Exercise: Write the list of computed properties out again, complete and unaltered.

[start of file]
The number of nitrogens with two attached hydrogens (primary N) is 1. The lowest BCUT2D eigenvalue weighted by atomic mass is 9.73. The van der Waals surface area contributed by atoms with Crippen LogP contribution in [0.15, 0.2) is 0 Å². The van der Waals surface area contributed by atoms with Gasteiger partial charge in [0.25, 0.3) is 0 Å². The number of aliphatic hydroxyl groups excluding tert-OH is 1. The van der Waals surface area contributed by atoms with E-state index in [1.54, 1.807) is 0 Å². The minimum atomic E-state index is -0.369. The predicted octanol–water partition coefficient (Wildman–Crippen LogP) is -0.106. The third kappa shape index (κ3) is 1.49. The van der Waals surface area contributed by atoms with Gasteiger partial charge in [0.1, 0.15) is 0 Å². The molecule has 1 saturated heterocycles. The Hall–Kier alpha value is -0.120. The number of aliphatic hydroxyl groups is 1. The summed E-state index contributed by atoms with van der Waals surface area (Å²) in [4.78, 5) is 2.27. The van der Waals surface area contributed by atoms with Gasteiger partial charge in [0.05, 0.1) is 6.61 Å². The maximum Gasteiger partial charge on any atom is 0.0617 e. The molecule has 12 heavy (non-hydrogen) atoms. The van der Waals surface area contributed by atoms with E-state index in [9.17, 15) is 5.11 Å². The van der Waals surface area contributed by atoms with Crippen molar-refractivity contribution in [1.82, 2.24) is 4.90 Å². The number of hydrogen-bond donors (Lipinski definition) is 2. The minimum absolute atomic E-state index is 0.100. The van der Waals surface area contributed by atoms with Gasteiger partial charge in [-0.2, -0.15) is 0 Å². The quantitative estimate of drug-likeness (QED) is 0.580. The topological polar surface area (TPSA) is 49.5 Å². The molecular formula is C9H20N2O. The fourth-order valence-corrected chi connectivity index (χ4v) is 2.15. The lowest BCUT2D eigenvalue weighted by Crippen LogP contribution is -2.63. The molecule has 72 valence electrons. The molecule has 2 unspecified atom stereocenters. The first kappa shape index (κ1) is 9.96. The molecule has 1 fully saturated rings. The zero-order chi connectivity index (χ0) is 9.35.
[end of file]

The number of nitrogens with two attached hydrogens (primary N) is 1. The lowest BCUT2D eigenvalue weighted by atomic mass is 9.73. The van der Waals surface area contributed by atoms with Crippen LogP contribution in [0.15, 0.2) is 0 Å². The van der Waals surface area contributed by atoms with Gasteiger partial charge in [0.25, 0.3) is 0 Å². The number of aliphatic hydroxyl groups excluding tert-OH is 1. The van der Waals surface area contributed by atoms with E-state index in [1.54, 1.807) is 0 Å². The minimum atomic E-state index is -0.369. The predicted octanol–water partition coefficient (Wildman–Crippen LogP) is -0.106. The third kappa shape index (κ3) is 1.49. The van der Waals surface area contributed by atoms with Gasteiger partial charge in [0.1, 0.15) is 0 Å². The molecule has 1 saturated heterocycles. The Hall–Kier alpha value is -0.120. The number of aliphatic hydroxyl groups is 1. The summed E-state index contributed by atoms with van der Waals surface area (Å²) in [4.78, 5) is 2.27. The van der Waals surface area contributed by atoms with Gasteiger partial charge in [0.05, 0.1) is 6.61 Å². The maximum Gasteiger partial charge on any atom is 0.0617 e. The molecule has 12 heavy (non-hydrogen) atoms. The van der Waals surface area contributed by atoms with E-state index in [9.17, 15) is 5.11 Å². The van der Waals surface area contributed by atoms with Crippen molar-refractivity contribution in [1.82, 2.24) is 4.90 Å². The number of hydrogen-bond donors (Lipinski definition) is 2. The minimum absolute atomic E-state index is 0.100. The van der Waals surface area contributed by atoms with Gasteiger partial charge in [-0.2, -0.15) is 0 Å². The quantitative estimate of drug-likeness (QED) is 0.580. The topological polar surface area (TPSA) is 49.5 Å². The molecular formula is C9H20N2O. The fourth-order valence-corrected chi connectivity index (χ4v) is 2.15. The lowest BCUT2D eigenvalue weighted by Crippen LogP contribution is -2.63. The molecule has 72 valence electrons. The molecule has 2 unspecified atom stereocenters. The first kappa shape index (κ1) is 9.96. The molecule has 1 fully saturated rings. The zero-order chi connectivity index (χ0) is 9.35.